"Gifted" Review




Title: Gifted
Director: Marc Webb
Starring: Chris Evans, McKenna Grace, Lindsay Duncan, Jenny Slate, Octavia Spencer
Studio: Fox Searchlight Pictures
Genre(s): Drama
Rated: PG-13 (For thematic elements, language and some suggestive material)


  


“Gifted” is the kind of movie that comes packaged with a great gift inside that you toss aside because your expectations for it weren’t met.  I’m not sure whether or not that makes it the gifts fault for not living up to the self-inflicted hype or mine for having it in the first place, but I watched this movie, chewed it up, and swallowed it in a way that suggested the meal was tasty but not digestible.  Maybe at some point in this review I will come up with a metaphor that works in a way that is supposed to, but if I do we may find that it has come too late.  For Marc Webb’s “Gifted” is a movie with at least two promising ideas that never pay off in a way that was never satisfying to me, and I felt there was a more challenging screenplay buried somewhere in all of this.  One of these days I’d like to see that movie, but for now this one will likely suffice for many. 
 

Not that it shouldn’t, if we’re being honest.  It tells a genuine (if not misguided) story of an uncle who decides to send his niece to public school.  He is the primary caregiver after his sister committed suicide, and he wants her to live a normal live and go to a regular school and make friends.  The thing is Mary (Mckenna Grace) is secretly a genius mathematician who finds school to be boring and appears to have developed a sarcastic sense of humor that would make Sarah Silverman proud.  She doesn’t connect with her peers very well, but Frank (Chris Evans) insists that this is where she belongs.  The problem is the school eventually discovers she has a gift and doesn’t want to see that gift wasted.  Before long there is a court battle between Frank and his mother (Lindsay Duncan), who has re-entered his life upon hearing her granddaughter is a secret genius.


She tells Frank “didn’t I raise you to know not to piss off someone stupid who has an increment of power?”  I quote this line with great fascination, because it was as if it was snuck into the screenplay to tell the audience that they knew there was a more interesting conflict in all of this beyond who got parental custody of Mary.  There is a bigger question of who gets to decide what is best for a child when there is something to be gained from them.  If Mary wasn’t intelligent there is a real possibility no court case would be needed.  The grandmother would not re-enter their lives because she has a second chance to live out her own lifelong dreams through the grandchild (she tried with her daughter but, obviously, that didn’t work out very well).  There is the question of when a school oversteps their boundaries.  The events get set into motion simply because Frank doesn’t want to send Mary to a special school.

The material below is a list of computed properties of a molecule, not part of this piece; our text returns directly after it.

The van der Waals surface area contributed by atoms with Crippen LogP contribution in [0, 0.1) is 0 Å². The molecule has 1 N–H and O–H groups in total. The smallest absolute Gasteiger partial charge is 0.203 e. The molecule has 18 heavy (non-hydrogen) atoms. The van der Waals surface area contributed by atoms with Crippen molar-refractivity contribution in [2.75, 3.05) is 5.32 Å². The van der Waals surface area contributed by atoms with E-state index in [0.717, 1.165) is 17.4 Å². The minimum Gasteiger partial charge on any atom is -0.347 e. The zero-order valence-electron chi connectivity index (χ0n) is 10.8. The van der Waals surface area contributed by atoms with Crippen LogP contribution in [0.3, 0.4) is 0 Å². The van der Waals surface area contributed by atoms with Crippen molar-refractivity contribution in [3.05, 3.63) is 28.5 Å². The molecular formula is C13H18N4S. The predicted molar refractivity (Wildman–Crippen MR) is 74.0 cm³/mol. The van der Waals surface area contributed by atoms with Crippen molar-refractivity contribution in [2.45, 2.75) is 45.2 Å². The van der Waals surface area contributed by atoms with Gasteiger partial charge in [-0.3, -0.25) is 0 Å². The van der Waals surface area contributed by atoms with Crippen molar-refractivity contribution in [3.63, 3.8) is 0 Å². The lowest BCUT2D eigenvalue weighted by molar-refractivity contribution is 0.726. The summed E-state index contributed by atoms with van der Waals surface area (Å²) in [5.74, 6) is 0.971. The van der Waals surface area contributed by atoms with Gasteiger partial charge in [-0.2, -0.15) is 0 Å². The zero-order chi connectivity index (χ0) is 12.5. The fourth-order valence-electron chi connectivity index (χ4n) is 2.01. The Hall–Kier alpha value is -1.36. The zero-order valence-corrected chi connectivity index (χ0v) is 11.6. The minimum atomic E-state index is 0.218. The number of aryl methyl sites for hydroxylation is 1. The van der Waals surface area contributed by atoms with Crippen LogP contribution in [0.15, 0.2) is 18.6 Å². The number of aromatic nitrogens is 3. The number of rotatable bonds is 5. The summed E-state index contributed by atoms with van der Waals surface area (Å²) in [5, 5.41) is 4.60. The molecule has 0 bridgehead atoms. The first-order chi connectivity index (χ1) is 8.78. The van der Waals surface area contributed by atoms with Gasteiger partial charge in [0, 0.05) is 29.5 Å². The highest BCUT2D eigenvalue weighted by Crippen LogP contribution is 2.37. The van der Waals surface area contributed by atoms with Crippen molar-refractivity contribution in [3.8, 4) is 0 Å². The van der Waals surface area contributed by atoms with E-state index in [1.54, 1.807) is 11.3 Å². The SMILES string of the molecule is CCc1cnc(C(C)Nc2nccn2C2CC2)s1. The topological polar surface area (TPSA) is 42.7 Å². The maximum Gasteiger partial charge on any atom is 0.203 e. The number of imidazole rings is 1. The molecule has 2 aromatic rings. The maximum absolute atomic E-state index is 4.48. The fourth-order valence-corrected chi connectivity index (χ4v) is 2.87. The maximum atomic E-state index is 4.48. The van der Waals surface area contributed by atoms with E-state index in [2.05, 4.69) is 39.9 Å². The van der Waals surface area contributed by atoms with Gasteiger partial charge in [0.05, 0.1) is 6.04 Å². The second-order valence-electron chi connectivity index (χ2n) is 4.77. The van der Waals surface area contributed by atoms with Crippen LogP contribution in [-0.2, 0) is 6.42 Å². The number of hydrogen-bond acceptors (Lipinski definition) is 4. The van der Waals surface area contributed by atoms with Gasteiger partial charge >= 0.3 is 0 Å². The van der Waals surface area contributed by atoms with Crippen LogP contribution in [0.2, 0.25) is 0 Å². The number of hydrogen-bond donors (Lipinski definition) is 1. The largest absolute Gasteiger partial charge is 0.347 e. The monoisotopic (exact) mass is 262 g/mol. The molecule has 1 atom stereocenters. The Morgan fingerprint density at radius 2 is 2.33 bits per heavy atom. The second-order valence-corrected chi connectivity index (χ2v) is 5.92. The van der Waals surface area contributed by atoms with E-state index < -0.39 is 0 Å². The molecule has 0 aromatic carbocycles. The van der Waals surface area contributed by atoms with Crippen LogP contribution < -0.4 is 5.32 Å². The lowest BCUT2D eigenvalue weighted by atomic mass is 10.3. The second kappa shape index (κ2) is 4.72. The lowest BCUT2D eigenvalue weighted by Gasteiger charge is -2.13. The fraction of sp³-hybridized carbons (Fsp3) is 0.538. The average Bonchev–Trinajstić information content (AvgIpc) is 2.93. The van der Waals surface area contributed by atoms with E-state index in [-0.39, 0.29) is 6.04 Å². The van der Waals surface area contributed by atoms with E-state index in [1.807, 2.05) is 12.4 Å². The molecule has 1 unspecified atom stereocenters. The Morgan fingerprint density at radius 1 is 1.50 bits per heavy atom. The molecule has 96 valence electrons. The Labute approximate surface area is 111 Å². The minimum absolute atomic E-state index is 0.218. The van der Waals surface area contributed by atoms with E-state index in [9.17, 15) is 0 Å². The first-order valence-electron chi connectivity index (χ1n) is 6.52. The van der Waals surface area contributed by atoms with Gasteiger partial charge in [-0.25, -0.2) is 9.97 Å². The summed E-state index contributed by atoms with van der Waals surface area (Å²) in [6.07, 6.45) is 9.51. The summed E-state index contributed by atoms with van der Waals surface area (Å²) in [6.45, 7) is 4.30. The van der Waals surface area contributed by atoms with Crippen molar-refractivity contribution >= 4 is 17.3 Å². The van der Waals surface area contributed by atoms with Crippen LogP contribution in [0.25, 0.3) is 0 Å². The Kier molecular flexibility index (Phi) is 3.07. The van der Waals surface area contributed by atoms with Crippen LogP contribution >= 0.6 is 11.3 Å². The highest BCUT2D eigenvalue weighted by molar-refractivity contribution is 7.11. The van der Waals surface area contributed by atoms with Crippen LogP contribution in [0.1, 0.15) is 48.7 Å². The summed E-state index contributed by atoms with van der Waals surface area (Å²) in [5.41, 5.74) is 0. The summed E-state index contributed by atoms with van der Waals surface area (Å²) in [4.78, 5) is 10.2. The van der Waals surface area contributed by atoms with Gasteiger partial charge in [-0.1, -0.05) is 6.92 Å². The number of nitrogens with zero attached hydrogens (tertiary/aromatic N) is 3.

He wants her to grow up as a normal kid.  These are good questions to address.  While the movie does go to a court room, it comes down making the grandmother looking ruthless without asking the tough question of why they are all there in the first place?  For that matter, why does Frank have to develop a relationship with his niece’s attractive teacher when Octavia Spencer is his neighbor, and she seems like she has a great personality?  Wouldn’t it be more interesting for a relationship to develop between two people who talk to each other and appear to have things common?  Never mind.  “Gifted” is ultimately trying too hard to be the gift that movie goers are expecting to get rather than what they would really like.  To go back to the present analogy, sometimes we get gifts we ask for, but toss them aside a week later.  Sometimes we get gifts that we don’t ask for, but we find out we didn’t know we wanted them.  I think this movie reflects the first gift (just in movie form).


 





CONSUMER ADVICE
Parents, there is the obligatory use of the f word and brief sex scene to make an otherwise perfectly fine family movie unsuitable for family viewing.  Recommended for ages 12 and up.



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